|Publication number||US4660774 A|
|Application number||US 06/737,823|
|Publication date||Apr 28, 1987|
|Filing date||May 23, 1985|
|Priority date||May 23, 1985|
|Also published as||CA1276956C, DE3620298A1|
|Publication number||06737823, 737823, US 4660774 A, US 4660774A, US-A-4660774, US4660774 A, US4660774A|
|Inventors||Kui-Chiu Kwok, Robert J. Lind|
|Original Assignee||Graco Inc.|
|Export Citation||BiBTeX, EndNote, RefMan|
|Patent Citations (13), Referenced by (15), Classifications (7), Legal Events (6)|
|External Links: USPTO, USPTO Assignment, Espacenet|
Spray guns of various types for years have utilized a relatively conventional construction wherein the fluid nozzle is threadedly attached to the gun body, and has located on top thereof an air cap which is retained by a threaded retaining ring to the gun body. The air cap frictionally engages a portion of the face of the nozzle. Thus, when the operator of the spray gun wishes to reorient the pattern from horizontal to vertical or vice-versa, typically he loosens the retaining ring and rotates the air cap to the desired position and thereafter tightens the retaining ring. The problem with such constructions has typically been that, when the operator rotates the air cap to the new desired position, such rotation frictionally engages the nozzle and loosens the nozzle relative to the gun body. This can result in pressurized fluid from the fluid passage leaking around the normally tight seal between the nozzle and gun body and thence into the air passages of the gun where it can eventually cause clogging or other damage to parts of the gun, such as the electronics present in a number of electrostatic spray guns.
While the use of pins is known to prevent rotation of nozzle parts, as shown by U.S. Pat. No. 1,962,911, the prior art has not advanced any solution towards this problem of the relative turning of threaded pieces within one another and, yet, which may be easily disassembled for cleaning and the like or for a change of nozzles.
It is therefore an object of this invention to provide some sort of manner for preventing rotation of the nozzle relative to the gun body and yet which may be easily released for cleaning or part exchange. It is a further object of this invention to provide such a locking mechanism which may be easily adapted to pre-existing spray guns without extensive tooling or the like, and which may be inexpensively manufactured.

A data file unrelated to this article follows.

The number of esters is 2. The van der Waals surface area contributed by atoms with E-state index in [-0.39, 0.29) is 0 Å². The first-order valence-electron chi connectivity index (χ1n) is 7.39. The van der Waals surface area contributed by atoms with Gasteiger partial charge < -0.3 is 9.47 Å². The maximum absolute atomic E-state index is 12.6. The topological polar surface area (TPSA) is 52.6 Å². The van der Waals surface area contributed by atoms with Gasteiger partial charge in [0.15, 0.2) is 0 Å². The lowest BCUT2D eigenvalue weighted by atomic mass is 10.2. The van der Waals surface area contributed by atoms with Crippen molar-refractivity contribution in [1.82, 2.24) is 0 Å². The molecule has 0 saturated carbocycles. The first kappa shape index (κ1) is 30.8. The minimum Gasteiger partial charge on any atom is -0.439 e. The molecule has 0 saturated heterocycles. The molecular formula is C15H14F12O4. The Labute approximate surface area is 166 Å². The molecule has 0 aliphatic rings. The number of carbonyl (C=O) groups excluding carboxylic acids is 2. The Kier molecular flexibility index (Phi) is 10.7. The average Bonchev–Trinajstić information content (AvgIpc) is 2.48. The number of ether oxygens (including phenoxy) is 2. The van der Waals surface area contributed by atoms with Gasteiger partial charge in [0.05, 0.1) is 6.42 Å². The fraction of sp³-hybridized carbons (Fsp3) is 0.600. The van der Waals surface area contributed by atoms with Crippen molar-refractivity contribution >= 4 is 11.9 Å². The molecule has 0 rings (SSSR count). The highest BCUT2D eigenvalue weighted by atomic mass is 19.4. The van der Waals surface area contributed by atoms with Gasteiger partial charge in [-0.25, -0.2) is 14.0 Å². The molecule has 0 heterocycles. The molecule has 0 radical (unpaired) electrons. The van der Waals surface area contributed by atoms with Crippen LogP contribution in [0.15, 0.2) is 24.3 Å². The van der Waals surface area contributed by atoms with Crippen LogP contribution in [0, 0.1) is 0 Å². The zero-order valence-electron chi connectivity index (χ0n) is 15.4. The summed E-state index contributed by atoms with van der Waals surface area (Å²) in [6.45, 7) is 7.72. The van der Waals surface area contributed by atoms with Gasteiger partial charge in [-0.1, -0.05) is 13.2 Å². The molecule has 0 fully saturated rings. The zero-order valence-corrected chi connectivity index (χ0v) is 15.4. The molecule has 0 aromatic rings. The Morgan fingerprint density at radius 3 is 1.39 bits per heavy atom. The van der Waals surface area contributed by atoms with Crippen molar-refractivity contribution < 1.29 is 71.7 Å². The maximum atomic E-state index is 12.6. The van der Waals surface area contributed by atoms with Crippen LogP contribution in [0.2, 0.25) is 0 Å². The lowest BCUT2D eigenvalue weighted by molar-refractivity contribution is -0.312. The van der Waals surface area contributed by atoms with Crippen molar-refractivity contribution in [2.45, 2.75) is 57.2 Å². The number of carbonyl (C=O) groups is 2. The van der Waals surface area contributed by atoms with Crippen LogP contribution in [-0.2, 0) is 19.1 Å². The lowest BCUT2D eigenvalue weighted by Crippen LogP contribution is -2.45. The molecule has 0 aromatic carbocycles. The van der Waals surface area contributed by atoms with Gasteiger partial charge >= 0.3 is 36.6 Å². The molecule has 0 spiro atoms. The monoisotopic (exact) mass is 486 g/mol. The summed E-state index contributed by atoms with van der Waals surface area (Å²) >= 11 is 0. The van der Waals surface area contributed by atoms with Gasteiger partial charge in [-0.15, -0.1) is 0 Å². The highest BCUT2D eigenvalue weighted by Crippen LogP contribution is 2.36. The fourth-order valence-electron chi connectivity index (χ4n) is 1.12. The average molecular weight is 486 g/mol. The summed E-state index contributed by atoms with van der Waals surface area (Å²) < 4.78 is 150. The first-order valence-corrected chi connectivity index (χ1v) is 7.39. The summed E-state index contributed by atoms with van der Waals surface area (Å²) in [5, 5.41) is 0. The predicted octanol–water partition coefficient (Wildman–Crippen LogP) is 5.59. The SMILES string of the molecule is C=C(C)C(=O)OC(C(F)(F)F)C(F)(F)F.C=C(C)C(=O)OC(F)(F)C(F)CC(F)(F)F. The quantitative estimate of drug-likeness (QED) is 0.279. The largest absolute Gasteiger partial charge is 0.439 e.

It is yet a further object of this invention to provide such a locking mechanism that will remain locked, unless and until the spray cap and retaining ring are removed.
A typical fluid spray gun is provided with a body having generally two threaded concentric areas at the front thereof. On the inner-threaded member, the fluid nozzle is generally threadedly attached and receives fluid from a fluid passage for spraying. Outside the nozzle and its associated threaded area, but within the outer threaded area, are one or more cavities and/or passages which are cast, molded or otherwise formed within the gun body itself. At least one of these cavities or passages may serve to conduct air from an air source farther in the gun to the air cap, which will be attached over a second threaded area. In the instant invention, one of the cavities is utilized to hold a complementary-shaped block, which in turn has a cylindrical opening therein parallel to the fluid axis for receiving a latch member. The fluid nozzle is provided with a plurality of evenly spaced teeth about the periphery thereof, those teeth having notches therebetween for receiving one or more projections on the latch member. The latch member may be rotated into and out of contact and engagement with the teeth and the recesses therebetween. The latch member is movable between a first position engaging the teeth, and a second position free of engagement. The latch member is desirably held in the aforementioned first position by the air cap and/or retaining ring when those are applied to the gun body. Thus, if the user loosens the retaining ring to reposition the air cap, the latch member will remain engaged thereby totally preventing rotation of the nozzle relative to the gun body and assuring a continued seal, thereby preventing fluid leakage into the air passages of the gun.
These and other objects and advantages of my invention will appear more fully from the following description made in conjunction with the accompanying drawings wherein like reference characters refer to the same or similar parts throughout the several views.
FIG. 1 is a perspective view showing a gun utilizing the instant invention.